The reason I didn't know what she should be is because she does end up figuring out she likes the evil gods more, but spends 60 some years of her life trying to worship the good gods and even be the leader of the good religion, but she does it for personal power.

I like this answer. She is an evil person but she serves Law, but she eventually chooses to serve Chaos, and that is when her alignment would shift. So she could come up under detect evil spell because she "actively intends malace" to the characters.

These are literally the debates that flare up every time someone tries to apply the law/chaos axis to Cersei Lannister. I don't mean to rain on your parade but it's a really old discussion and a tiring one.  Pick an answer that satisfies you and call it a day, it really isn't important or necessary that every character in every TV show/book fits neatly into the Law vs. Chaos axis.

I understand you are tired of seeing debate, and I was not trying to turn this into one, and I certainly am not asking for "every fictional character" I wanted this because this is a very real thing that can happen in my campaign and I want to be ready for it and wanted an official answer from someone from a rules standpoint for things like detect evil. 

While you may be fed up with this "debate" please remember, I just spent 125 dollars on these products last friday, and I am just learning the system so I may have questions as someone completely new to it, and it does not incline me to purchase more books when someone with so many tags on their name is so short to me.

I won't let this end my eagerness to play the system, but please keep in mind negativity can drive away the new players that a indy game needs.

Overall, I want to say I have had a lot of help here one response excluded. Scott I think you have given me the most help of all and I really appreciate it.

Welcome to the forums and ACKS. You might find these threads useful as well, though they cover a lot of the same ground.

Hi Layander! Welcome to the community. Thanks for checking out ACKS.

I might start by dividing your world into two sides, and assign one side as Law and the other side as Chaos. Don't worry too much about the person's personal morality and instead focus on "which side are they on?" That is the initial assessment of their alignment. If the answer is "neither," then they are Neutral.

Then, if Lawful or Chaotic, ask "would they ever switch sides?" If the answer is yes, then they are Neutral. Done.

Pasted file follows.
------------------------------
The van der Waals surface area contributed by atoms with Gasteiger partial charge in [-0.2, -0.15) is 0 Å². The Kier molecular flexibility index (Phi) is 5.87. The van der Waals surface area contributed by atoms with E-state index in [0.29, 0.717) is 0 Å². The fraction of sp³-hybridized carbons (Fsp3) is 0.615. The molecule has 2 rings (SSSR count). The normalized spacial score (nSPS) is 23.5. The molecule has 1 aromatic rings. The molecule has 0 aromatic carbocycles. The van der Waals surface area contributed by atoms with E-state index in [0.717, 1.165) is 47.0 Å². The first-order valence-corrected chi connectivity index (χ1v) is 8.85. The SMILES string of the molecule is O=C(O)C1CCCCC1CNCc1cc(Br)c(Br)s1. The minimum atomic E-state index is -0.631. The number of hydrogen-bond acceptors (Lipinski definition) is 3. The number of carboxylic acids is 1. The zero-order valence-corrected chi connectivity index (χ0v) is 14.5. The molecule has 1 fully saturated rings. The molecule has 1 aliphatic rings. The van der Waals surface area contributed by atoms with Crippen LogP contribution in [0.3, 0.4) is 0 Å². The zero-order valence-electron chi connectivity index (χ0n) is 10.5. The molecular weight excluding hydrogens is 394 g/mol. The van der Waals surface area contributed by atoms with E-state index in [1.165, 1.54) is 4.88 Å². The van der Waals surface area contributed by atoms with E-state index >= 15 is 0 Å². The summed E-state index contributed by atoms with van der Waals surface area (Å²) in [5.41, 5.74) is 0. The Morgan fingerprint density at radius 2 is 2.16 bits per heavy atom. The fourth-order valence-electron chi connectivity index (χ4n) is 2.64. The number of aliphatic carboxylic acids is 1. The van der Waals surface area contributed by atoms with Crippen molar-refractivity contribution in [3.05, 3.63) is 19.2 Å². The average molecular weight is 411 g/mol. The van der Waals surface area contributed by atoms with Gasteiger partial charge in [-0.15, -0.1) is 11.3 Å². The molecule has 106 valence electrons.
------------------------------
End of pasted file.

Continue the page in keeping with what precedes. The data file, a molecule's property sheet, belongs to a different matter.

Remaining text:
EXAMPLE: In Lord of the Rings, the Free Peoples are Lawful and the Enemy is Chaotic. Gandalf, Aragorn, Frodo, Boromir, Legolas, and Gimli are all Lawful. The Black Numenoreans, the Orcs, the Ring-Wraiths, Sauruman, and Sauron are Chaotic. The various fighters of the Easterners and Southrons are Neutral, but allied with Sauron. (Afterwards they make peace with Gondor.) The Ents begin as Neutral, but then become Lawful.  

Now, if your setting has a three way struggle, with shades of grey, then divide your sides into Law, Neutral, and Chaos. Then for each Lawful character, ask "would they ever fight for Neutral?" Then they are Neutral. For each Chaotic character, ask "would they prefer to fight for Neutral if the could?" Then they are Neutral. 

You could then go back and for particularly vicious people who, on a personal level, are motivated by psycopathy or marked by a level of cruelty and vileness unusual even for their society, and shift them one step towards Chaotic regardless of which side they are on at the moment. The argument would be that people like that destroy civilizations in the long term even if they help it in the short term. 

If your setting has more than three sides, then you'd have to bundle a few of the sides together in such a way that you end up with mostly L-N, N-C, and N-N conflicts.

EXAMPLE: In 1939, the sides are UK, France, Poland, and Finland v. the invading Germany and USSR. It seems like UK, France, and Poland is Lawful and Germany and USSR are Chaotic. But we know that later that USSR sides with UK against Germany, while Germany helps out Finland against USSR. So the sides really are Lawful (UK, France, Poland), Neutral (Finland, USSR), and Chaotic (Germany). From that we'd know that Erwin Rommel was Chaotic even though he was a fairly classy guy, and that the ficitonal Inglorious Bastards were Lawful, even though they were kind of awful. Stalin himself was